How teens cope up with depression

Teenagers employ different approaches in their attempt to cope up with depression. Some teens employ positive approaches, whereas others use unconstructive measures, which end up messing their promising lives. Constructive approaches significantly assist the teens in learning to manage their depressions; whereas, most unconstructive measures destroy a teenagers’ lives.

Constructive ways used by teens

Teens employ several constructive ways of handling depression during their adolescent stage. For instance, a considerable percentage of teens use extra-curriculum activities such as sports and games, to cope with depression. They spend many of their free hours in playing different sports, games and other co-curriculum activities. This extensively assist them cope with depression since most of their free time is spent on sports, instead of idling with a depressed mind.

Unconstructive ways used by teens

A number of teens employ several unconstructive approaches of coping with depressions during their adolescent stage. For instance, a significant number of teenagers use drugs as a way of escaping their mental problems. They smoke, sniff and drink unhealthy drugs such as marijuana, cocaine and alcohol respectively (Gelman, 2000).

Interestingly, most of these teens are often convinced that drug abuse do solve their problems. This is extremely unfortunate to them, since abuse of drugs does not, in any way, solve their problems; instead, it further complicates it, to the extent of being uncontrollable.

A considerable number of teenagers engage in reckless behaviors, as a way of expressing their humiliation and depression. They often feel relived after doing or participating in certain irresponsible behaviors such as shop lifting. However, the relief is momentarily thus they keep on repeating the immature behaviors.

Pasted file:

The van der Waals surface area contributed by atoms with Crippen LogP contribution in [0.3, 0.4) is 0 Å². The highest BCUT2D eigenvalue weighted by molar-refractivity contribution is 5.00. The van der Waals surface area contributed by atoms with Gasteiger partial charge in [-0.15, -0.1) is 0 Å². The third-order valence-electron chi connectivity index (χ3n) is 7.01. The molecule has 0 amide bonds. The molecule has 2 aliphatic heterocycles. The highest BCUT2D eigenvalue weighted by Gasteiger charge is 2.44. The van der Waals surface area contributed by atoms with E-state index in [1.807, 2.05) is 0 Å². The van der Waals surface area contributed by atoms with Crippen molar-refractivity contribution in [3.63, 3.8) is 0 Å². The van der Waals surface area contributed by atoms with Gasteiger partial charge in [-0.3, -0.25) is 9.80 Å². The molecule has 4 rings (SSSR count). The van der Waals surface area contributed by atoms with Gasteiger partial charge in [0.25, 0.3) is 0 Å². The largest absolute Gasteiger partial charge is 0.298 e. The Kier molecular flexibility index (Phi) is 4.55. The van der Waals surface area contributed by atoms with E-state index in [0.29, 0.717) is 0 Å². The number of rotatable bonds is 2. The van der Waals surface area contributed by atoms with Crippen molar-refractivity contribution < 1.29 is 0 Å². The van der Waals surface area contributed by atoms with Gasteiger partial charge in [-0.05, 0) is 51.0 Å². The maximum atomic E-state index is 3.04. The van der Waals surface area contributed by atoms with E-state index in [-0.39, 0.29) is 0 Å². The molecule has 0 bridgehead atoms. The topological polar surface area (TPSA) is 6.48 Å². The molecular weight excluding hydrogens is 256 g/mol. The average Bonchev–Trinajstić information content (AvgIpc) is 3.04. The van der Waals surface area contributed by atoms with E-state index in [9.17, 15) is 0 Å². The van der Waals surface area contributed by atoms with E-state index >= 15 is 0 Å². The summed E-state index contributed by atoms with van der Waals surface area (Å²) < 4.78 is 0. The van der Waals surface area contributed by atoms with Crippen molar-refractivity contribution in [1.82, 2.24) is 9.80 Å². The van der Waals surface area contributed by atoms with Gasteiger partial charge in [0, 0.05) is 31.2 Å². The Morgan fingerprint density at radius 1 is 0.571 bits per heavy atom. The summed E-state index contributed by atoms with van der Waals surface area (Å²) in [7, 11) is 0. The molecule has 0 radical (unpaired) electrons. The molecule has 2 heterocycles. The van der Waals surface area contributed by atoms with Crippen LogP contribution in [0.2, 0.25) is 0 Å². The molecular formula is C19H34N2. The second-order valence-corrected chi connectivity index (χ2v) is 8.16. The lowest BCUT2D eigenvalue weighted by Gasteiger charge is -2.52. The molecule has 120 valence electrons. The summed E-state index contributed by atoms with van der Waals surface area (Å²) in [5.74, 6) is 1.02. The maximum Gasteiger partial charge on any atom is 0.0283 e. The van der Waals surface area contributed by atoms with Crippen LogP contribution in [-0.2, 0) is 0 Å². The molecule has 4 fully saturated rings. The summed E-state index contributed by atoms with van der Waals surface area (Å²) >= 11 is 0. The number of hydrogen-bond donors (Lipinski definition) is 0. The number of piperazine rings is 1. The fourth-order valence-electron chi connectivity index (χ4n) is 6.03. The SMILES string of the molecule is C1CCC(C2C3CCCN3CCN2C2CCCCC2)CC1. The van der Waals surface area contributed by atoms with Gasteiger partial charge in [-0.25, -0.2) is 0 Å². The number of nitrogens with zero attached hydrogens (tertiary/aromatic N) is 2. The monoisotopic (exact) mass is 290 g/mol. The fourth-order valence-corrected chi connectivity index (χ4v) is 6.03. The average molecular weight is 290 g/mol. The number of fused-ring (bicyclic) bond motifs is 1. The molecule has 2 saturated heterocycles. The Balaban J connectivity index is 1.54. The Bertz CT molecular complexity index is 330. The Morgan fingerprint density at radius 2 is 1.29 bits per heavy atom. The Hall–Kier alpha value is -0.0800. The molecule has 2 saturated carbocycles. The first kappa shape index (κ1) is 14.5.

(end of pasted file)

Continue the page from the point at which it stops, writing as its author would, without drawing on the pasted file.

Some teenagers also keep off their friends and families, when they are depressed (Ayer, 2001). Their primary intension is always not to abandon their friends, but to avoid discussions and conversations that might complicate their situation. However, this is not necessarily a dire approach, since it may work well to some teens.


Depression is a common illness among teens, and it is associated with several complications including disagreeable behaviors. It is, therefore, imperative to, unmistakably, understand teenagers, incase one intends to assist them. This is because of the misconceptions surrounding their teenage lives thus one may misinterpret some of them as unusual behaviors. Teens employ several approaches in coping up with depression; some of them being beneficial, while others unconstructive.


Ayer, E. (2001). Everything you need to know about depression. New York: The Rosen Publishing Group.

Gelman, A. (2000). Coping with depression with other mood disorders. New York: The Rosen Publishing Group.

Smith, M. & Barston, S. (2010). Teen depression. Helpguide. Retrieved from: